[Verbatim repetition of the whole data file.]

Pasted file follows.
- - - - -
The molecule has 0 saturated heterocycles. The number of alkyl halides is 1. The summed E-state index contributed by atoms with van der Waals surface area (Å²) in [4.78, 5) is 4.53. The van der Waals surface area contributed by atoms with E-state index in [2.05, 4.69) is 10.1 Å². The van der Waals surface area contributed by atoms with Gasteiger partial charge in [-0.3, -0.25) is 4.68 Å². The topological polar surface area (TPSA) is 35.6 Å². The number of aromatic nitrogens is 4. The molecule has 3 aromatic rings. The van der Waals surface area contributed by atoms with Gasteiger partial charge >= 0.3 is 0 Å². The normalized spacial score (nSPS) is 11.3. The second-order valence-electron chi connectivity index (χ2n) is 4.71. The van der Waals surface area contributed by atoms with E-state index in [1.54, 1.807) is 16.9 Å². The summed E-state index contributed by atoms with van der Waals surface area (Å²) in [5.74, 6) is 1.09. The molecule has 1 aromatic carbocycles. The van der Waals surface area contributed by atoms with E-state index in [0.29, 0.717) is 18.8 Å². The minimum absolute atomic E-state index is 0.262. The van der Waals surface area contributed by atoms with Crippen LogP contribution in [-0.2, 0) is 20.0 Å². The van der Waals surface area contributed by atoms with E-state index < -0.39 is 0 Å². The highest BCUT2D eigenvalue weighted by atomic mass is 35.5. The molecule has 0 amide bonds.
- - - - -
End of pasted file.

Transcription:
The molecule has 0 saturated heterocycles. The number of alkyl halides is 1. The summed E-state index contributed by atoms with van der Waals surface area (Å²) in [4.78, 5) is 4.53. The van der Waals surface area contributed by atoms with E-state index in [2.05, 4.69) is 10.1 Å². The van der Waals surface area contributed by atoms with Gasteiger partial charge in [-0.3, -0.25) is 4.68 Å². The topological polar surface area (TPSA) is 35.6 Å². The number of aromatic nitrogens is 4. The molecule has 3 aromatic rings. The van der Waals surface area contributed by atoms with Gasteiger partial charge >= 0.3 is 0 Å². The normalized spacial score (nSPS) is 11.3. The second-order valence-electron chi connectivity index (χ2n) is 4.71. The van der Waals surface area contributed by atoms with E-state index in [1.54, 1.807) is 16.9 Å². The summed E-state index contributed by atoms with van der Waals surface area (Å²) in [5.74, 6) is 1.09. The molecule has 1 aromatic carbocycles. The van der Waals surface area contributed by atoms with E-state index in [0.29, 0.717) is 18.8 Å². The minimum absolute atomic E-state index is 0.262. The van der Waals surface area contributed by atoms with Crippen LogP contribution in [-0.2, 0) is 20.0 Å². The van der Waals surface area contributed by atoms with E-state index < -0.39 is 0 Å². The highest BCUT2D eigenvalue weighted by atomic mass is 35.5. The molecule has 0 amide bonds.